Fewer spectators, mandatory tests: Japan considers a ‘simplified’ Olympics

“I believe it is possible the restrictions will be eased by then,” Muto said. “Assuming they are coming, even so they would have to go through testing on their entry into the country. In addition, as to whether or not there will be a need to test them at the venues, this is not something that has been decided, but it is an issue that will be discussed.”

Japanese soccer and baseball leagues started allowing limited numbers of spectators inside stadiums in July, capping attendance at 5,000 and banning cheering, singing and shouting, as well as high-fives and alcohol sales.

The J-League will allow clapping starting Monday, but it postponed plans to increase spectator numbers as coronavirus infections surged.

“We will refer to those examples and examine to what degree we can have spectators for the Olympic Games,” Muto said. “I don’t think it’s ideal to hold the Games with no spectators, but we need to discuss how to go about limiting the number of spectators.”

If restrictions are imposed and some ticket holders are not allowed to attend certain events, they will be refunded, he said.

Muto said it would be an “utmost priority” for organizers to establish a safe environment for athletes, while special consideration would be given to ensure the health of Paralympic competitors.

Asked how Tokyo 2020 would restore public enthusiasm for the Games, Muto argued that most people still favor holding the Olympics, even if some wanted a postponement. But the tone of the event will be different.

“We believe it is not appropriate to try to hold the Olympics next year in a highly festive mood as we would have done when there were no infections of the new coronavirus,” he said.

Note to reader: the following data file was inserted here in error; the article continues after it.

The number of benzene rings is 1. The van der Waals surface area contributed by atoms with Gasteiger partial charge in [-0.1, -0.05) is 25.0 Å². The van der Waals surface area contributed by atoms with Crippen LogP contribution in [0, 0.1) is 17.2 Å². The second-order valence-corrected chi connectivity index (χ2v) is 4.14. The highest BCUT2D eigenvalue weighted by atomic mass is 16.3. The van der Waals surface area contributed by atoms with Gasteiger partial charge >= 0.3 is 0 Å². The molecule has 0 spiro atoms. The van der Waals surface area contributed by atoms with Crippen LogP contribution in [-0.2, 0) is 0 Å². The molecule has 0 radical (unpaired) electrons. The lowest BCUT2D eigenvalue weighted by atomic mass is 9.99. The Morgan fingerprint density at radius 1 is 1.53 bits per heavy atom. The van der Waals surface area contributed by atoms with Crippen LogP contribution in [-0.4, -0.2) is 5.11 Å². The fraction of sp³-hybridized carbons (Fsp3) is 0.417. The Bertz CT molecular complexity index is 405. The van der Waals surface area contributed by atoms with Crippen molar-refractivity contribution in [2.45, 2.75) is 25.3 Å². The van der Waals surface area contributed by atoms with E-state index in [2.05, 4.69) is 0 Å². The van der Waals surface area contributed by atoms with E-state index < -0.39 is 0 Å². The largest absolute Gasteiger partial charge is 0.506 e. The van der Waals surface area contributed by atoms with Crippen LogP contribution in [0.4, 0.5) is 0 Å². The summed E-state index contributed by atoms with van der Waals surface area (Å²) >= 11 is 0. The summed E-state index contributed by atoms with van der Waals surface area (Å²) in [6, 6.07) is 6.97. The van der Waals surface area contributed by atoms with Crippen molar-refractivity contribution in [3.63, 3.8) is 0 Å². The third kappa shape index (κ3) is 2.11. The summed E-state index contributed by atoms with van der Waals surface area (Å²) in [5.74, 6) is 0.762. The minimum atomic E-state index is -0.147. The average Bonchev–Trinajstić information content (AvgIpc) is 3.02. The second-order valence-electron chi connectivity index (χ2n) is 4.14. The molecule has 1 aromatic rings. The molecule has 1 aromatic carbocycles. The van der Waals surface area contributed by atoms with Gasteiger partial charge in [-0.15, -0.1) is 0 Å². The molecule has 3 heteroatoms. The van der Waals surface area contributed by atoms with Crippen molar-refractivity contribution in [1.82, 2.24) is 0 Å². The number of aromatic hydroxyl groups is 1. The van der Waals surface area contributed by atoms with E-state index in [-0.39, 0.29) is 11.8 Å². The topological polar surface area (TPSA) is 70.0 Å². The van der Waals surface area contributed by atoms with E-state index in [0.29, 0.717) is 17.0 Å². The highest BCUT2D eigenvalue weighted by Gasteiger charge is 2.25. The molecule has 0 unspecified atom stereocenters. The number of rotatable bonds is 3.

“Instead, we think that if we overcome the coronavirus pandemic based on our experiences and host an Olympics that will serve as a model of how a global-scale event should be held, Tokyo 2020 will be remembered as historically very significant and leave a great legacy behind.”

Akiko Kashiwagi contributed to this report.

From unfazed to unprecedented: Inside the decision to postpone the Olympics

Fewer spectators, mandatory tests: Japan considers a ‘simplified’ Olympics

Tokyo Olympics to be canceled if not held in 2021, IOC chief says

Coronavirus: What you need to know

The latest: The CDC has loosened many of its recommendations for battling the coronavirus, a strategic shift that puts more of the onus on individuals, rather than on schools, businesses and other institutions, to limit viral spread.

Variants: BA.5 is the most recent omicron subvariant, and it’s quickly become the dominant strain in the U.S. Here’s what to know about it, and why vaccines may only offer limited protection.

Vaccines: Vaccines: The Centers for Disease Control and Prevention recommends that everyone age 12 and older get an updated coronavirus booster shot designed to target both the original virus and the omicron variant circulating now. You’re eligible for the shot if it has been at least two months since your initial vaccine or your last booster. An initial vaccine series for children under 5, meanwhile, became available this summer. Here’s what to know about how vaccine efficacy could be affected by your prior infections and booster history.

Guidance: CDC guidelines have been confusing — if you get covid, here’s how to tell when you’re no longer contagious. We’ve also created a guide to help you decide when to keep wearing face coverings.

Where do things stand? See the latest coronavirus numbers in the U.S. and across the world. The omicron variant is behind much of the recent spread.